Sunday, June 03, 2012
Science Fiction Arabic Literature
While European literary scholars and critics have been studying contemporary Utopian literature for several decades now, the first symposium on "Arabic Literature and Science Fiction" did not take place until April 2006. The faculty of literature and humanistics in the Moroccan city of Casablanca hosted a discussion about whether there is even an awareness of SF in the Arab world, why Arabic-language writers don't seem to enjoy SF at all and what was behind the lack of popularity of this genre of literature, even among academics.
At a meeting chaired by the professor for Arabic literature, Dr. Idriss Qassouri, delegates discussed the few novels by Arabic-language writers which address issues of the future. Participants analysed the current state of affairs and then criticised the fact that literature critics were also guilty of not paying enough attention to this genre. However, it proved difficult to produce a well-founded analysis, because there is "much too much Western theory for much too little Arabic material."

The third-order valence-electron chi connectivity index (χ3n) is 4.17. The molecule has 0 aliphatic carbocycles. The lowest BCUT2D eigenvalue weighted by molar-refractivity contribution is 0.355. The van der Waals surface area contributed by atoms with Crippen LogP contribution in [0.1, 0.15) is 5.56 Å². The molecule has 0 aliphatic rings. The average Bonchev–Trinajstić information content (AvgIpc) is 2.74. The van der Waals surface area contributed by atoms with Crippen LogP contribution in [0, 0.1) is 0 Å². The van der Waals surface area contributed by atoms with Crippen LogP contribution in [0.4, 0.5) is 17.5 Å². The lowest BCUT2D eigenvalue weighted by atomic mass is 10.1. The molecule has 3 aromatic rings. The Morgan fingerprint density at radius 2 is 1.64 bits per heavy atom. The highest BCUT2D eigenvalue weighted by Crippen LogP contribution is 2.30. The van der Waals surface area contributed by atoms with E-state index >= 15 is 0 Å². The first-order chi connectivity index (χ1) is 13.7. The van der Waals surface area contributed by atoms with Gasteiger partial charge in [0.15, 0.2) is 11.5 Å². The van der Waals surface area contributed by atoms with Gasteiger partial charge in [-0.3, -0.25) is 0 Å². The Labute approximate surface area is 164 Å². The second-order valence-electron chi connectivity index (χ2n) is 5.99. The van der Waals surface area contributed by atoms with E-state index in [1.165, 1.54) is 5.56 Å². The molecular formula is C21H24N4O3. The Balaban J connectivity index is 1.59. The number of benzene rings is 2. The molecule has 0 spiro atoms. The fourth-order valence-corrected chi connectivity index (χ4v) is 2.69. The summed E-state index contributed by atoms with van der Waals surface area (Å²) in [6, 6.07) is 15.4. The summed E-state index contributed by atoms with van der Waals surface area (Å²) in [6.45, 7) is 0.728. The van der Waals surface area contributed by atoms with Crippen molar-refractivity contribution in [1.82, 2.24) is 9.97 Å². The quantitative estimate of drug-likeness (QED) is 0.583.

In terms of how this genre of literature is treated, the typical viewpoint until now has been as follows: in 1987, at a big symposium on children's books in the Gulf states, SF literature was still described as "stimulating in principle" but it was also noted that it would be better to set stories and TV series in surroundings already familiar to Arab children, to derive them from Arab culture and to adapt them to the religious principles of Islam. The motto was: "A child's imagination should be liberated - but within recognised limits."
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